As years went by, one service after another was abandoned. The milk car was taken off, the Railway Express was taken off. The kids went to school by school-bus and the women went to work in the needle trades by bus or in their own cars. The passenger car and the mail car disappeared. And the coal traffic ended when people started using oil heat in their homes. So a time came when the New York Central wanted to get rid of the railroad. They did everything they could, but the various communities on the line had pride in the railroad and didn’t want to see it go out of business. And the red-tape of the Interstate Commerce Commission forced New York Central to keep it going, but they didn’t do any work on the roadbed and it deteriorated. When Penn Central was formed they again tried to abandon the road and, by this time, community interest in the railroad had declined. But there was one manufacturer in Walden, about thirty miles south of here, who had a box factory. He made gift boxes for such department stores as Saks Fifth Avenue and Altman’s. He needed one carload of raw material each week and he insisted on his right to the rail service. But finally Conrail (who had assumed control) convinced him that they could service him by dead-heading a car from the southern end of the line if he would permit them to abandon this northern part. They came to an agreement and the northern part went through abandonment proceedings. Two years ago this spring the railswere taken up.
Two young men with some sophisticated machinery took that railroad apart in no time at all. And, while they were doing it, I had to say to myself, “By golly, in 1878, when that railroad was completed, how many horses and mules, how many men had to do hard, back-breaking work to put that railroad together!” It was absolutely amazing. The rails were taken apart with a heavy piece of steel about ten feet long and three feet wide with a hole in the middle of it. They would jack up one end of the rail and slip it through this hole in the metal so the front part of the rail was underneath and the rear part of the rail was on top. Then they’d hook a small tractor to the piece of metal and pull it backwards. The heavy metal held the ties down but uprooted the rails. Spikes, fish-plates, and all in one fell swoop. They didn’t have to get in there with crowbars to pull the spikes up, this procedure did it all, and did it so fast that you’d have to walk quickly to keep up with it! When they had two or three miles of rail torn up, they’d go back and do the other rail. Then they’d edge the rails off to the side of the roadbed where they lay like great, big, long ribbons. They’d then take the same tractor and put long arms on the front of it and go underneath the ties, picking up a great “armfull” of ties, fifteen or twenty, and cast them off to the side.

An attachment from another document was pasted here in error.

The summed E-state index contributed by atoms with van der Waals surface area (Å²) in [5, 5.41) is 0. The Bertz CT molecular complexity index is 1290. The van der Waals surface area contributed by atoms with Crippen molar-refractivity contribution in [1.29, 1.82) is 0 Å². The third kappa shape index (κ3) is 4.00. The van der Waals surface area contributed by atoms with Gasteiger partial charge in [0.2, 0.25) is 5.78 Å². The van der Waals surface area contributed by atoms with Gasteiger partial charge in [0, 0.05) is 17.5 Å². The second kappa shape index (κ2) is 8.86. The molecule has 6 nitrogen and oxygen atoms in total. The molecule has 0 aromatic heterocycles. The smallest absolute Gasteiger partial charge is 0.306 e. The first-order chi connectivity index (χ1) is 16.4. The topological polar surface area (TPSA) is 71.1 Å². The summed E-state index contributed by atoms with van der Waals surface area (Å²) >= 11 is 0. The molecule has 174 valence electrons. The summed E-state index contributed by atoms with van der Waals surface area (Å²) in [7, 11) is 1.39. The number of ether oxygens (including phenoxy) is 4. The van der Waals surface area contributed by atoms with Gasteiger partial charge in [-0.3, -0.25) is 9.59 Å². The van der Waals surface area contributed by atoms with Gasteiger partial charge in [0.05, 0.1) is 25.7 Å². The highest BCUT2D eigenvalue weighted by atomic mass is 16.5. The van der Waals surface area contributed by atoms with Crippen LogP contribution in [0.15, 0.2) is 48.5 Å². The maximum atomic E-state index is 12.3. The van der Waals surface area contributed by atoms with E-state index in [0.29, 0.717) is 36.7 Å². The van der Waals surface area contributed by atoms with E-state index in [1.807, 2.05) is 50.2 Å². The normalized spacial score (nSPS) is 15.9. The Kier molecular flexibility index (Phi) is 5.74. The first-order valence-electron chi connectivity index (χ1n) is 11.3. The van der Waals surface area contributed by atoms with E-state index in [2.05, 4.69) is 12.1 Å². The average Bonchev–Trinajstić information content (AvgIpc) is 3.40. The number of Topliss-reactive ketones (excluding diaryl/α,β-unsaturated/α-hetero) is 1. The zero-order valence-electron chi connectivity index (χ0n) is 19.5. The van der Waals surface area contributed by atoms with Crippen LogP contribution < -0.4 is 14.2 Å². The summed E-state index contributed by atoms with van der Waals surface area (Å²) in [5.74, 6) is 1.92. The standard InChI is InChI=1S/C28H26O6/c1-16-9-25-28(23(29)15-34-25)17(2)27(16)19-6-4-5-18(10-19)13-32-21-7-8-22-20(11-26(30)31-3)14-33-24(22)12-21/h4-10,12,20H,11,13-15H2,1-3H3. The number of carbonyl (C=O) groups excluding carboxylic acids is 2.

The ties were then sorted into three grades. The top grade were steel-banded into bundles and could be sold for about $12.00 each. The second grade would sell for about $8.00 each. And the poorest grade were just left there with the hope that people would come by and take them because, under D.E.C. regulations, they couldn’t be burned or buried. And, sure enough, people did come and pick them up, using them for patios, and retaining walls. The rails were left in long pieces to prevent theft until the time when they could be cut and removed. They had an ingenious crane/boom on a flatbed truck which was preceded by an acetylene torch which burned off the bolts on the fish-plates holding the rails together. They pick up the rail, shake it get rid of the fish-plate, and load it on to the truck for shipment to Trenton, New Jersey, where it was re-cycled.